Market traders ‘left behind' by government amid coronavirus uncertainty

Self-employed traders are facing months without a steady income

Tuesday, 24th March 2020

Stephanie Smith

Founder of Archway Market, Stephanie Smith, says traders have been “left behind” by the government

SELF-EMPLOYED market traders in the borough are facing up to months without work as the city locks down amid the coronavirus crisis.

Last week Chancellor Rishi Sunak included increased benefits for the self-employed but stopped short of guaranteeing their wages.

The measures included:

  • VAT payments deferred until the end of June
  • Interest free cash grants for small businesses
  • Self-assessment income tax payments deferred for six months
  • Increase in standard Universal Credit of £20 a week
  • Nearly £1bn for renters, through increases in housing benefits and Universal Credit

But since his announcement, pressure has been mounting on the government to do more to protect self-employed and gig economy workers.

Market traders in the borough, who pay a licence fee rather than business rates, have been ordered to close down unless they sell ‘essential items’, such as food.

It’s understood the council are considering waiving market fees, and negotiations are ongoing with traders around other fees owed, such as parking and storage.

Some traders whose good fall under the ‘essential items’ bracket have closed down regardless, fearing they will contract or help spread the virus, have chosen to close down regardless, and now face months without a steady source of income.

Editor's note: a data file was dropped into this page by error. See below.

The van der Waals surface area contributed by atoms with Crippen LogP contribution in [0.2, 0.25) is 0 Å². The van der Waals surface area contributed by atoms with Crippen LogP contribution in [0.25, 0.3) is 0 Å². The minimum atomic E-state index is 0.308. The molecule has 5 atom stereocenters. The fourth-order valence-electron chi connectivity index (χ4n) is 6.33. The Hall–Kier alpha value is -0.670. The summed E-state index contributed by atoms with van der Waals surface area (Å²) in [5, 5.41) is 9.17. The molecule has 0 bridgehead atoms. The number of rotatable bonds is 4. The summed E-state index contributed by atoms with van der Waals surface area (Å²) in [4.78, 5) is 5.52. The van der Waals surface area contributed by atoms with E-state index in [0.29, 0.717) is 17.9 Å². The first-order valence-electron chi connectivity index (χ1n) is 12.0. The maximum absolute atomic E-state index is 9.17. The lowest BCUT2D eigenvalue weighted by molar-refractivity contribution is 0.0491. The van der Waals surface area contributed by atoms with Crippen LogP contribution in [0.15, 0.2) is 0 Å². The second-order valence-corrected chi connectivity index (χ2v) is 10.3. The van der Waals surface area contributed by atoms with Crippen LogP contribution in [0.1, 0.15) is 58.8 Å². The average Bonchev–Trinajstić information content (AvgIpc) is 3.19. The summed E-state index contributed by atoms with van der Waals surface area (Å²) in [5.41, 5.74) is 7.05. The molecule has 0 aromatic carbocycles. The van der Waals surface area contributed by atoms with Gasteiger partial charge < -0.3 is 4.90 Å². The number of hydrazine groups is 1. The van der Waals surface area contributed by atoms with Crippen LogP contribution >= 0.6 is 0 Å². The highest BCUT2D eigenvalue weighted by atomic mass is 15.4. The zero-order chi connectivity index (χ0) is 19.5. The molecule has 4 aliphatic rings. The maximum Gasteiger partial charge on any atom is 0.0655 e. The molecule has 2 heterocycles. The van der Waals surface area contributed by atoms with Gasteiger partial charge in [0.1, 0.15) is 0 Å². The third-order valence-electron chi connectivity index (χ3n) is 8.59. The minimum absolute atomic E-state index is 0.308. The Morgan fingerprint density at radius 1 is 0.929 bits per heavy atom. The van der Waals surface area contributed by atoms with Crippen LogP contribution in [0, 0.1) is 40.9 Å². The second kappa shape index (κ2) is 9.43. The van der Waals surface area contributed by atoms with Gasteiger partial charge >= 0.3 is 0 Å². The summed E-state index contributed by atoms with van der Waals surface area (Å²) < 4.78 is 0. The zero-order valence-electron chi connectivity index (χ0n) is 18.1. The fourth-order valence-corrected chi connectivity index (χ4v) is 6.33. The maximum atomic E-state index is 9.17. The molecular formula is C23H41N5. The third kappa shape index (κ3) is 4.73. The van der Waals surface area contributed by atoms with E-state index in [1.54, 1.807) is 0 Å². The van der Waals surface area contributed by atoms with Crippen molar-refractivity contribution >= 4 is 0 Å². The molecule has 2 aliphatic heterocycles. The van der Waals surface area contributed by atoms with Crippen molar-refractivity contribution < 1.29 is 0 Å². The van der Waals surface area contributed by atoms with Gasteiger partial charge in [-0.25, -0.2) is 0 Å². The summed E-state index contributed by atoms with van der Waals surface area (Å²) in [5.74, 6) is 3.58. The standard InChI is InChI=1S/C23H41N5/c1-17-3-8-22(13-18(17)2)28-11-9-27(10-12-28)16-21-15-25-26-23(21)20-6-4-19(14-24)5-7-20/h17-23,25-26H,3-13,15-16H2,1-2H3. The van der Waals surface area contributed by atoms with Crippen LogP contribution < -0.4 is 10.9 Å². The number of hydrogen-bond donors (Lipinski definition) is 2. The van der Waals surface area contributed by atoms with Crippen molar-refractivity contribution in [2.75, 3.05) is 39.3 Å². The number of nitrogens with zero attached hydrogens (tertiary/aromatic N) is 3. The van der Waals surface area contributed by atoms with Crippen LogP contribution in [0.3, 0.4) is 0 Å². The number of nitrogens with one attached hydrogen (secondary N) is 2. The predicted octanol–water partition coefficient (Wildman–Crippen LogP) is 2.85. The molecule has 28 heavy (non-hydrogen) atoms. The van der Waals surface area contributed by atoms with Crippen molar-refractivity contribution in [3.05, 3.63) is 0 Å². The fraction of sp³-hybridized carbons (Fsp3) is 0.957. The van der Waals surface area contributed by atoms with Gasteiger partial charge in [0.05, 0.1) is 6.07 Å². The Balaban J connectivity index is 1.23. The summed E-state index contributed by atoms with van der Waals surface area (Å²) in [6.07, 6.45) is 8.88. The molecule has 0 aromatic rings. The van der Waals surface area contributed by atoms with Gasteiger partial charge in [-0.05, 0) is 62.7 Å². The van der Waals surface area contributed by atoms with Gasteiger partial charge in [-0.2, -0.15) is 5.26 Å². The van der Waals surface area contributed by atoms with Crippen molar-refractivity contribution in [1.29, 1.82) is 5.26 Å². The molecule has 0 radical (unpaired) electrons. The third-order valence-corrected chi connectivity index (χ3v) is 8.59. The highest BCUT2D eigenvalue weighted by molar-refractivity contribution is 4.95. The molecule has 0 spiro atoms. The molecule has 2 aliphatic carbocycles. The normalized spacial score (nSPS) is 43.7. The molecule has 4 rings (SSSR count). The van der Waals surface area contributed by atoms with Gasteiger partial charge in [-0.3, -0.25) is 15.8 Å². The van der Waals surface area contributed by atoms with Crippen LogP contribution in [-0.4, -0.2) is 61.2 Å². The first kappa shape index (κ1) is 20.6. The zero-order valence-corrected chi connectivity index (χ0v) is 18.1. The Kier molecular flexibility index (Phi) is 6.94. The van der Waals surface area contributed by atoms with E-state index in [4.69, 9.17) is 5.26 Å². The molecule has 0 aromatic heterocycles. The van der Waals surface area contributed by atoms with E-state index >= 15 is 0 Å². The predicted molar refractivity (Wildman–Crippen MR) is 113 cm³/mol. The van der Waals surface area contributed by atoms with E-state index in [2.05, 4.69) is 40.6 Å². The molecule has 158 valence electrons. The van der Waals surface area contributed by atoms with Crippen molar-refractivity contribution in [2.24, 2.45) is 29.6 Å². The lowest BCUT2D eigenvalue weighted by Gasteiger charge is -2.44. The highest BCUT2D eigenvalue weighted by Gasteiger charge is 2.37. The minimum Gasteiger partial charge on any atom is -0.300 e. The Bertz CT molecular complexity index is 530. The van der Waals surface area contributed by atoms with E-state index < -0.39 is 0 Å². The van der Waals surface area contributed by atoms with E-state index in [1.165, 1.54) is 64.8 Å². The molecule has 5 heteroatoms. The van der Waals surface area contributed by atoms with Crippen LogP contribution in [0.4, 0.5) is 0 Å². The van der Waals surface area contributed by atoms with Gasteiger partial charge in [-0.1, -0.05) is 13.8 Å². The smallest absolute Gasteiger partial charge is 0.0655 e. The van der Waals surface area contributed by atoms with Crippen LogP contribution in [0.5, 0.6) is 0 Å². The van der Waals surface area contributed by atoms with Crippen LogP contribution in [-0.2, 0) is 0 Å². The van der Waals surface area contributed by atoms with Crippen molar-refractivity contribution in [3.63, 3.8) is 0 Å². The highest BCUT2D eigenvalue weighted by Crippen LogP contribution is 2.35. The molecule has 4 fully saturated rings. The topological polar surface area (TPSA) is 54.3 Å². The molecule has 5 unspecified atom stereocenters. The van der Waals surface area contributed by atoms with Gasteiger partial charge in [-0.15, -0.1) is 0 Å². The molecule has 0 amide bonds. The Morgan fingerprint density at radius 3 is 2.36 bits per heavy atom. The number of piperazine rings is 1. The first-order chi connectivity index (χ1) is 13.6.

Archway Market founder Stephanie Smith said she was “furious” at the government for failing to provide any help to self-employed traders.

“It’s making me really sick that the chancellor’s policies are getting so much praise when it is so skewed to those who already have relatively generous wages.

“The state can afford £2,500 a month, but can’t give anything to self-employed workers beyond Universal Credit. We pay business costs out of our income before we even get to the costs of living.

“The measures announced so far assume that everybody is property based, and are to do with business rates. But we pay a licence fee, not business rates. Self-employed people aren’t being considered at all in this government response. We’ve been left behind.

Despite selling food, classed as an essential item, Ms Smith has decided to close her stall as she suffers from underlying health problems that could make her vulnerable.

“I’m being very frugal and cutting back, because I don’t know when I’ll be able to set up my stall again,” she told the Tribune.

“The saving grace is that market traders can set up shop easily enough once this is over, but what do we do for the next three months?

“The council has always supported us and are being very helpful now in terms of fees.

“This won’t kill the market. We’re traders, so we’ll survive.”

But David Twydell, head of the Chapel Market traders association, said he thought the government was dealing with the situation as best he could.

“I sell fruit and veg, but I’ve taken the decision to close to keep my family and others safe,” he told the Tribune.

“I think that’s the right thing to do. At the end of the day, people’s health is the most important thing.

“The government has been generous with their packages so far, and it sounds like there could be more to come.

“The council have already waived our licence fee, and we’re going to talk to them about other fees like customer parking and storage, because if there are no customers then we shouldn’t have to pay those.

“But everyone needs to pull together. We’ll rely on our savings and get through. Hopefully it won’t last months and months. We’ll reopen once this is all over.

“But right now it’s about protecting people, and that is what the government is focussed on.”

A Treasury spokesman said: “We have always said we will go further where we can and are actively considering further steps.”

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